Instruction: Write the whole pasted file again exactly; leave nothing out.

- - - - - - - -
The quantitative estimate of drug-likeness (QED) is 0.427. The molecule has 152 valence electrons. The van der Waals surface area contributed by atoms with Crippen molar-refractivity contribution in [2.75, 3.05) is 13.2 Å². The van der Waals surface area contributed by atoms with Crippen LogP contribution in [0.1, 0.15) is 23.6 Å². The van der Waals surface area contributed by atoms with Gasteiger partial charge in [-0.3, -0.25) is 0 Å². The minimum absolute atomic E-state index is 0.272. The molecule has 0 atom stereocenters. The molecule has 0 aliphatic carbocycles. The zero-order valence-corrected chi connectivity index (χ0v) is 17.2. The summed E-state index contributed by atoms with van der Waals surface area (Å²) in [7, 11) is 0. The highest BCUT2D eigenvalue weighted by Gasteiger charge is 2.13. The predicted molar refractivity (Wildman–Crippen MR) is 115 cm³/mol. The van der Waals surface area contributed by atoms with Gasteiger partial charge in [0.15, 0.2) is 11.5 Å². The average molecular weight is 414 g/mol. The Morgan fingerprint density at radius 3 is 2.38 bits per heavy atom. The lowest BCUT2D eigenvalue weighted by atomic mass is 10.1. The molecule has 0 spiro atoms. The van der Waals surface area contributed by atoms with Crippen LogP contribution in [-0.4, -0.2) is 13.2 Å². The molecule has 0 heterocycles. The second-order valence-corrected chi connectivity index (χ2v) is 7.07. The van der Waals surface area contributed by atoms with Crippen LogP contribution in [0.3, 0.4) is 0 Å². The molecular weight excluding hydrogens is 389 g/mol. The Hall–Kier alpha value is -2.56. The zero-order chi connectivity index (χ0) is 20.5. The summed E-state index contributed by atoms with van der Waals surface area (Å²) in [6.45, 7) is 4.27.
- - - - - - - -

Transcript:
The quantitative estimate of drug-likeness (QED) is 0.427. The molecule has 152 valence electrons. The van der Waals surface area contributed by atoms with Crippen molar-refractivity contribution in [2.75, 3.05) is 13.2 Å². The van der Waals surface area contributed by atoms with Crippen LogP contribution in [0.1, 0.15) is 23.6 Å². The van der Waals surface area contributed by atoms with Gasteiger partial charge in [-0.3, -0.25) is 0 Å². The minimum absolute atomic E-state index is 0.272. The molecule has 0 atom stereocenters. The molecule has 0 aliphatic carbocycles. The zero-order valence-corrected chi connectivity index (χ0v) is 17.2. The summed E-state index contributed by atoms with van der Waals surface area (Å²) in [7, 11) is 0. The highest BCUT2D eigenvalue weighted by Gasteiger charge is 2.13. The predicted molar refractivity (Wildman–Crippen MR) is 115 cm³/mol. The van der Waals surface area contributed by atoms with Gasteiger partial charge in [0.15, 0.2) is 11.5 Å². The average molecular weight is 414 g/mol. The Morgan fingerprint density at radius 3 is 2.38 bits per heavy atom. The lowest BCUT2D eigenvalue weighted by atomic mass is 10.1. The molecule has 0 spiro atoms. The van der Waals surface area contributed by atoms with Crippen LogP contribution in [-0.4, -0.2) is 13.2 Å². The molecule has 0 heterocycles. The second-order valence-corrected chi connectivity index (χ2v) is 7.07. The van der Waals surface area contributed by atoms with Crippen LogP contribution in [0.3, 0.4) is 0 Å². The molecular weight excluding hydrogens is 389 g/mol. The Hall–Kier alpha value is -2.56. The zero-order chi connectivity index (χ0) is 20.5. The summed E-state index contributed by atoms with van der Waals surface area (Å²) in [6.45, 7) is 4.27.